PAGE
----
A Few Easy Changes

Many of the recipes you already cook can be cooked in "whole-food mode"!!! And that's good news!! Of course, there are many changes you will need to make, depending on your actual eating and cooking habits, but the most easier are:

1. Watch "Food, Inc." and/or read "In Defense of Food" by Michael Pollan
Ok, many of the other girls I just presented to you, recommend this. As a first step. Actually, watching this movie, before learning all that I know now, made a click on me. I had already read Perry's Plate series, and many of LeAna's blog posts, but they had never made any click. While watching the movie (WITH THE HUBS, HE NEEDS TO BE ON BOARD TOO or at least support your decision and its background) I started remembering all of these great girls posts and they suddenly made click. The next day, I searched these posts and started reading them again, and started getting more and more information. So, I highly recommend whatching the movie and doing your research.

2. Start reading labels I read both labels. Learn what you are eating. How much do you evaluate a car you will be buying? A tablet? A cell phone? A house? Then why don't you evaluate what your eating?
Ingredients labels - Do not buy if it contains: 
  • More than 5 ingredients (of course, there are exceptions)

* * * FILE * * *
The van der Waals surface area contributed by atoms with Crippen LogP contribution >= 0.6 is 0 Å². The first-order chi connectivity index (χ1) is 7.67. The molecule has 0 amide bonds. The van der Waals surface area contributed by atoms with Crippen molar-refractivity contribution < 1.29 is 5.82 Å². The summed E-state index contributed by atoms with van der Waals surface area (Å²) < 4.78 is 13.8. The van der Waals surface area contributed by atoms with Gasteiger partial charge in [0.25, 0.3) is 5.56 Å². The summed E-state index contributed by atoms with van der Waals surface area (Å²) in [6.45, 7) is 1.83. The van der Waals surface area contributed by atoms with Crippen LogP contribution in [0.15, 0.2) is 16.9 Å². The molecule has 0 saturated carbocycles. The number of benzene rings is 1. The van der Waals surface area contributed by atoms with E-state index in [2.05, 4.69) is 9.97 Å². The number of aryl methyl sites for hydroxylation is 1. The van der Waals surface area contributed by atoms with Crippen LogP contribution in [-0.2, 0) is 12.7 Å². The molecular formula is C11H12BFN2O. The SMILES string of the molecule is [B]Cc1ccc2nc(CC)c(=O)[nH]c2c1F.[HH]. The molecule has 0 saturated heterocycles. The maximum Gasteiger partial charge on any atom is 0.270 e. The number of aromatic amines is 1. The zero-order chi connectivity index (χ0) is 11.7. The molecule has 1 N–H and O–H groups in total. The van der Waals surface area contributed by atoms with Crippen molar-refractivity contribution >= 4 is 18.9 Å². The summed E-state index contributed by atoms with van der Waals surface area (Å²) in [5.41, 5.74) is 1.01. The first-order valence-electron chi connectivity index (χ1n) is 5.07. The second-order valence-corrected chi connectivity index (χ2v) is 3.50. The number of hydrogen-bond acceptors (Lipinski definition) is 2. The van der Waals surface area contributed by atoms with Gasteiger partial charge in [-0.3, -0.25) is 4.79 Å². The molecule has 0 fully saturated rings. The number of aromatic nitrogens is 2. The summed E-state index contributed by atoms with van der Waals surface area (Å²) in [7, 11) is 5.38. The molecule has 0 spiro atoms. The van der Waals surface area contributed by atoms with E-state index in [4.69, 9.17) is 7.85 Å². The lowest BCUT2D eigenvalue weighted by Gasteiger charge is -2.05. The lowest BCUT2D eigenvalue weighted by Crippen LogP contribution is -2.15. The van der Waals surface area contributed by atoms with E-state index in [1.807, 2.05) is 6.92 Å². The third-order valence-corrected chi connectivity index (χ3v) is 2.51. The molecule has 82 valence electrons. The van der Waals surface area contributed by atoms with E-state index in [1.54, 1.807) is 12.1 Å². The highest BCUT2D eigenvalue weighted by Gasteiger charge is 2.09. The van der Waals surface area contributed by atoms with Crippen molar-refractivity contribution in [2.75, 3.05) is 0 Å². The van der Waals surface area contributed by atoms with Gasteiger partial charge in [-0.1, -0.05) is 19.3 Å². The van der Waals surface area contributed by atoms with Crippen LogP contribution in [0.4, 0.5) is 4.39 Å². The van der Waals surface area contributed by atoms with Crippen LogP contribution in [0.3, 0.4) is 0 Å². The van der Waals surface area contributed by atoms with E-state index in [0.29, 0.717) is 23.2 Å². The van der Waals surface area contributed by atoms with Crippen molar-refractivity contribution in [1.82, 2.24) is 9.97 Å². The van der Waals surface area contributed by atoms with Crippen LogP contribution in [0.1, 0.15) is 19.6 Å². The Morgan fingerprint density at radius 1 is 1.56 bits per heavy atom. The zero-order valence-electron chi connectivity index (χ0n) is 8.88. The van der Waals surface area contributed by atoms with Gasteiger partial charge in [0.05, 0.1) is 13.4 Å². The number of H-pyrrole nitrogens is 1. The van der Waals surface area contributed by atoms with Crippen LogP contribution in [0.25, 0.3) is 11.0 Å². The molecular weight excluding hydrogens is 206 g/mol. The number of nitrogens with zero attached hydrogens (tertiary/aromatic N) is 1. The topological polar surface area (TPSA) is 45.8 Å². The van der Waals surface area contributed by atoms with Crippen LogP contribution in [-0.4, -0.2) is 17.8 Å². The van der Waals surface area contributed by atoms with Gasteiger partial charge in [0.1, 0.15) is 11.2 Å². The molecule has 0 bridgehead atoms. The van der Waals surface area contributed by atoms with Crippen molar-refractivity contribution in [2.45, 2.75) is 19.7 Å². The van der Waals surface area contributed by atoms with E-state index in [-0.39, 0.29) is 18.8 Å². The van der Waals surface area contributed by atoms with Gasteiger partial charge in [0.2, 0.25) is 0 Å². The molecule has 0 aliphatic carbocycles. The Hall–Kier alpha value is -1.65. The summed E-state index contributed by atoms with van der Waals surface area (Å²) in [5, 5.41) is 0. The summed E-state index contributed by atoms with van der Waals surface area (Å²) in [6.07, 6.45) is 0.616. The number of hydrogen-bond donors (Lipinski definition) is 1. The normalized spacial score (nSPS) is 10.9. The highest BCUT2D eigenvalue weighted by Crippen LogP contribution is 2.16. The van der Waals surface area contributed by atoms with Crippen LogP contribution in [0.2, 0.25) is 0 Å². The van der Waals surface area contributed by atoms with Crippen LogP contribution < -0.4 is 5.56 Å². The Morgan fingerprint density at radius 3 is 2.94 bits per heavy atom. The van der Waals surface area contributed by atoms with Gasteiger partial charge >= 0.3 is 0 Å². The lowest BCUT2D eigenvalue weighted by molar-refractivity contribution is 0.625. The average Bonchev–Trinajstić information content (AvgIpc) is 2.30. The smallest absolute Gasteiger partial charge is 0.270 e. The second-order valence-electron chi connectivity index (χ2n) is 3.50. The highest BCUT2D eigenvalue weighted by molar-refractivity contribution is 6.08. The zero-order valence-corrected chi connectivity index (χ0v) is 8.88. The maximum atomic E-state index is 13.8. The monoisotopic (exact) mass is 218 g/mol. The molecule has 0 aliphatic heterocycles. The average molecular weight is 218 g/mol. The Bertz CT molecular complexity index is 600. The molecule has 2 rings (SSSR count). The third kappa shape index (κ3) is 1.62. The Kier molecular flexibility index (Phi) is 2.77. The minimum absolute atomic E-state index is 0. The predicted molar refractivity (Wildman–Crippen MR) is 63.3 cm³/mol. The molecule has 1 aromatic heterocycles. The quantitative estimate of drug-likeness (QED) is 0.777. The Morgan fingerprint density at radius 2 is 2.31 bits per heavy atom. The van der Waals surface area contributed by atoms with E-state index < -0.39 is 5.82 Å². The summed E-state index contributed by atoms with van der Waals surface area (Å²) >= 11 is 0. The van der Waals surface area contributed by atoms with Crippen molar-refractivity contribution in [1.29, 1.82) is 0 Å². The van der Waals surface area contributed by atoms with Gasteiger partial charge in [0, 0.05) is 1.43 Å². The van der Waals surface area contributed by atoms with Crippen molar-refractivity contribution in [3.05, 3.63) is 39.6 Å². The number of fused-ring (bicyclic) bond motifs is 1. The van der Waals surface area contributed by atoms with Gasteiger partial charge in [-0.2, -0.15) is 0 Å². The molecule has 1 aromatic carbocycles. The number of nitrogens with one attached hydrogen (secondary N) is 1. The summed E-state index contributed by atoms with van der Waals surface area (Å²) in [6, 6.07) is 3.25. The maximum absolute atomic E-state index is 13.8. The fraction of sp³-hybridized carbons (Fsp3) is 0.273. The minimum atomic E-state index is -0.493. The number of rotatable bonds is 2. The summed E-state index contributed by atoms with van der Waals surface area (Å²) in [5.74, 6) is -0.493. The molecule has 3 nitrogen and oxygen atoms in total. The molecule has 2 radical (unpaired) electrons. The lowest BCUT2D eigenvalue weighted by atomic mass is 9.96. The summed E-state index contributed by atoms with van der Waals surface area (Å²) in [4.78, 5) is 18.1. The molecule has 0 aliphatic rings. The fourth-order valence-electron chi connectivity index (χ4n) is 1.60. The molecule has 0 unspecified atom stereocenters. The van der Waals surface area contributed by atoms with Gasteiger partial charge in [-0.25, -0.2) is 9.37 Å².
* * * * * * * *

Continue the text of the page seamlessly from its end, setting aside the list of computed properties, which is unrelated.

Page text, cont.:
• HFCS (High Fructose Corn Syrup) or refined sugars as one of the first 3 ingredients
  • Nitrate/nitrite
  • Things you don't know or you can't even pronounce
  • Hydrogenated oils and fats

Nutrition labels - I check for the calories (kcal) per portion, and if I think it's too high for a small portion (except for amaranth) I won't buy it. I also check for carbs.

3. Eat more whole foods Ok, here I have many tips, for instance:
  • Fruits and vegetables: Start adding more fruits and vegetables to your everyday meals. And if you can and your wallet allows it, go for organic. The most you can, the better. You will be saving in processed food, so maybe you can spend a little more on food. You will spend more on medical bills later than a little bit now with organic products.
  • Organic Products: Find out where can you buy organic vegetables, fruits, dairy, eggs, beef, chicken, pork, lamb, pantry items, etc. Go to each one of the stores, write down the prices of the products, along with the sizes and very important, write down the schedule when the store is open. 

  • Whole Grains for Grinding: These can either be organic or not. Of course, if you can, buy organic. You will need to buy a grain mill. I still don't have one to grind my own grains, to bake my own bread, ha! But I'm still looking for one. The hubs is buying one next week, I think is corn mill, my mother-in-law says it's any-grain mill, so we're buying it and let's see how it goes! 
  • Whole Grains in Ingredient Labels: Make sure to select pasta, cereal, rice and crackers which contain whole grains, not whole grains refined flour or refined whole grains or a combination. Go for WHOLE GRAIN in the ingredients list. White flour and refined grains are high in calories and low in nutrition. Do you really want to eat a lot of empty calories? Everyday as breakfast (cereal)? Everyday as snack (crackers)? Everyday as sidedish (rice/pasta)?
  • No Canned Veggies & Fruit: Stop buying canned vegetables and fruits. It's better to buy freezed than canned. Canned have many ingredients for conserving, freezed are just freezed (check labels, sometimes they have a high salt or sugar content).